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‘We will make a lot of money if interest rates go up’

Pershing Square Holdings manager Bill Ackman tells Sam Benstead how he’s positioned to profit from a ‘huge boom’ in consumer spending

- Follow Katie Morley on Twitter @katiemorle­y_ Read more of Katie’s columns at telegraph. co.uk/authors/ katie-morley

Retail investors are normally excluded from the exclusive world of hedge funds. That has generally been to their benefit, as hedge funds often fail to beat a simple index fund and charge high fees. One, however, has managed to return far more than the market over nearly two decades, with a 17pc average return each year. Armchair investors can own it as easily as if they were buying a British company.

It is the FTSE 100-listed £5bn Pershing Square Holdings, run by American billionair­e Bill Ackman. The fund made headlines last year when it bought and sold insurance against financial panic before other investors cottoned on to the threat of Covid19. The move banked $2.6bn (£1.8bn), which was then reinvested at the bottom of the market.

Telegraph Money caught up with Mr Ackman to discuss how he manages the fund and what his next “big short” is.

WHO IS THE FUND FOR? This is a high-return strategy with a concentrat­ed portfolio of just 10 stocks. This means that we won’t make money every month. A unique feature about the fund is that we look for ways to buy insurance against financial disasters. We like to own instrument­s that can make money if the unexpected and very negative happens.

This has meant we have performed better when markets fall. For example, in the 2008 financial crisis, the fund fell 18pc at its lowest point while the S&P 500 fell 53pc at its lowest. Last year when the crisis struck it fell 11pc at its trough when the S&P 500 fell 30pc.

WHAT RISKS ARE YOU HEDGING AT THE MOMENT? We think that the American government’s $1.8 trillion stimulus package, combined with low interest rates and the psychologi­cal effects of being locked up for a year, will lead to a surge in economic demand. Supply won’t be able to meet that demand, and that will create inflation by as early as the middle of the year, leading to a rise in interest rates. We have purchased financial instrument­s that pay off in the event of a surprising move in rates. We will lose a finite amount of money that is not material to the fund if we are wrong, and if we are right we will make a lot of money.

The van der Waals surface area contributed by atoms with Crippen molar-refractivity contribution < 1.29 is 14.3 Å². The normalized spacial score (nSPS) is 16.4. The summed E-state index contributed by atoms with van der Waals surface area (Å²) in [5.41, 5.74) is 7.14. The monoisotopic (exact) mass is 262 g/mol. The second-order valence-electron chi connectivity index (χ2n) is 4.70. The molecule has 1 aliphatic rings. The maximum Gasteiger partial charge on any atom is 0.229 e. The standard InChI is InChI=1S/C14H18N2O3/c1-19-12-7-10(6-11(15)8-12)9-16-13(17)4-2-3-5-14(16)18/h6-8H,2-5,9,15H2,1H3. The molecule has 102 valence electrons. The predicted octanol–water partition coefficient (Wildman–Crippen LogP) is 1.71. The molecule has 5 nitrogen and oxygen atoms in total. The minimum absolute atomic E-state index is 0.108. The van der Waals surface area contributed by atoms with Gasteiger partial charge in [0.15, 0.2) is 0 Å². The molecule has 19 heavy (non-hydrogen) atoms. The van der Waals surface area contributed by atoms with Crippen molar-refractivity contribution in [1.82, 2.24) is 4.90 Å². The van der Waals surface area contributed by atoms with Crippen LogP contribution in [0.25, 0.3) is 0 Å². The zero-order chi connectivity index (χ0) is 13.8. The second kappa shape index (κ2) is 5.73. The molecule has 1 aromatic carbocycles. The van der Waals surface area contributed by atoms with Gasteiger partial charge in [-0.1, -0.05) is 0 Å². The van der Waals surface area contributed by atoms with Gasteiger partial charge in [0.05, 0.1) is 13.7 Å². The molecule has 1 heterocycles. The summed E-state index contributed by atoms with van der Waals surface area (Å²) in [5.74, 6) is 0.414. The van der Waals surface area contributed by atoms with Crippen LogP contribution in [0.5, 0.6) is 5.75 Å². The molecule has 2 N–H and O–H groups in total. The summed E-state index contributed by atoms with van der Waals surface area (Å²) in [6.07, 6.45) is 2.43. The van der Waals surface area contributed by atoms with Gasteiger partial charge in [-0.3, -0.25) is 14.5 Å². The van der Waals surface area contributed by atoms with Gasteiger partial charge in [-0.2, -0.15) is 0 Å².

WHAT STOCKS DO YOU BUY? We focus on large, durable, growing companies. Business quality is the single most important metric. We are looking for companies that we can own for decades.

We are going to have a very significan­t economic recovery. People have been locked down and the more fortunate people have built up huge amounts of excess savings over this period. People haven’t purchased much in clothing, travel and entertainm­ent. There is going to be a huge boom in all those areas.

We own Hilton, which represents hospitalit­y, entertainm­ent, weddings, celebratio­ns and travel. It is very levered to a return to normality. Restaurant Brands, which owns Burger King; Chipotle, the Mexican food chain; and Starbucks reflect the same themes.

People are going to want to go get a cup of coffee with their friends. The bulk of the portfolio will move higher on these themes.

WHAT DO YOU NOT INVEST IN? We avoid high-growth firms whose premium prices depend on future profits. To pay a massive price relative to current cash flows, you have to be very confident about the future. I think it is very hard to be confident about the future in many of these industries. We invest in companies where we can predict the earnings confidentl­y, and pure technology companies don’t fit that model.

We don’t short stocks anymore. There was a lot of attention on our Herbalife short, which we closed. Our view is still that we were 100pc right on the facts, but we still lost.